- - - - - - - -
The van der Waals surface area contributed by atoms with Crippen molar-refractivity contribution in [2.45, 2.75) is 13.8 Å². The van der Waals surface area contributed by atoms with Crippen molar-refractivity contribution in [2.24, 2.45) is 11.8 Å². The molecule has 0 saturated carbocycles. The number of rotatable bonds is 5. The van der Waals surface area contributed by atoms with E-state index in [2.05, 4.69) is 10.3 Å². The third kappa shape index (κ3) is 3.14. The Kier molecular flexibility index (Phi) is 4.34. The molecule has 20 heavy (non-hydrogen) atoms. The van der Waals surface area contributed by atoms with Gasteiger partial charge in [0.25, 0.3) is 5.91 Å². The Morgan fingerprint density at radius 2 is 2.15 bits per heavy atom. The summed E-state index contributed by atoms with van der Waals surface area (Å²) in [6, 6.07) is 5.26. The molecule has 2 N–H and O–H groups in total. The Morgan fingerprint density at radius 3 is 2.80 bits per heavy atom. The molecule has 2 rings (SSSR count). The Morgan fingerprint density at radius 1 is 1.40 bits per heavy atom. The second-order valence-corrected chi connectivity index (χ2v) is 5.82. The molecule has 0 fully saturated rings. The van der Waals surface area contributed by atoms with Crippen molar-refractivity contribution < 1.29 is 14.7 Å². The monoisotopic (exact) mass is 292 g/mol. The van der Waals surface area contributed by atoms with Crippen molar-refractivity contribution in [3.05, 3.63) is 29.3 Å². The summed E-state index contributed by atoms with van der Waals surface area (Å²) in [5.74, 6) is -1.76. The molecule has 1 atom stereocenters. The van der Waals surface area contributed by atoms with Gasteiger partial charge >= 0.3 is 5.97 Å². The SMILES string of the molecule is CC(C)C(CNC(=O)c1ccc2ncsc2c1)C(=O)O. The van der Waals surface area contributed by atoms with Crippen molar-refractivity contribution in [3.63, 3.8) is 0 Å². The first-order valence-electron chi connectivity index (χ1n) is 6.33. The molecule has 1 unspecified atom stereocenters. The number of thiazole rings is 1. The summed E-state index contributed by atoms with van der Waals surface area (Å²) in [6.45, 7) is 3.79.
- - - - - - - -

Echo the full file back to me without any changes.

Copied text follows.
The van der Waals surface area contributed by atoms with Crippen molar-refractivity contribution in [2.45, 2.75) is 13.8 Å². The van der Waals surface area contributed by atoms with Crippen molar-refractivity contribution in [2.24, 2.45) is 11.8 Å². The molecule has 0 saturated carbocycles. The number of rotatable bonds is 5. The van der Waals surface area contributed by atoms with E-state index in [2.05, 4.69) is 10.3 Å². The third kappa shape index (κ3) is 3.14. The Kier molecular flexibility index (Phi) is 4.34. The molecule has 20 heavy (non-hydrogen) atoms. The van der Waals surface area contributed by atoms with Gasteiger partial charge in [0.25, 0.3) is 5.91 Å². The Morgan fingerprint density at radius 2 is 2.15 bits per heavy atom. The summed E-state index contributed by atoms with van der Waals surface area (Å²) in [6, 6.07) is 5.26. The molecule has 2 N–H and O–H groups in total. The Morgan fingerprint density at radius 3 is 2.80 bits per heavy atom. The molecule has 2 rings (SSSR count). The Morgan fingerprint density at radius 1 is 1.40 bits per heavy atom. The second-order valence-corrected chi connectivity index (χ2v) is 5.82. The molecule has 0 fully saturated rings. The van der Waals surface area contributed by atoms with Crippen molar-refractivity contribution < 1.29 is 14.7 Å². The monoisotopic (exact) mass is 292 g/mol. The van der Waals surface area contributed by atoms with Crippen molar-refractivity contribution in [3.05, 3.63) is 29.3 Å². The summed E-state index contributed by atoms with van der Waals surface area (Å²) in [5.74, 6) is -1.76. The molecule has 1 atom stereocenters. The van der Waals surface area contributed by atoms with Gasteiger partial charge >= 0.3 is 5.97 Å². The SMILES string of the molecule is CC(C)C(CNC(=O)c1ccc2ncsc2c1)C(=O)O. The van der Waals surface area contributed by atoms with Crippen molar-refractivity contribution in [3.63, 3.8) is 0 Å². The first-order valence-electron chi connectivity index (χ1n) is 6.33. The molecule has 1 unspecified atom stereocenters. The number of thiazole rings is 1. The summed E-state index contributed by atoms with van der Waals surface area (Å²) in [6.45, 7) is 3.79.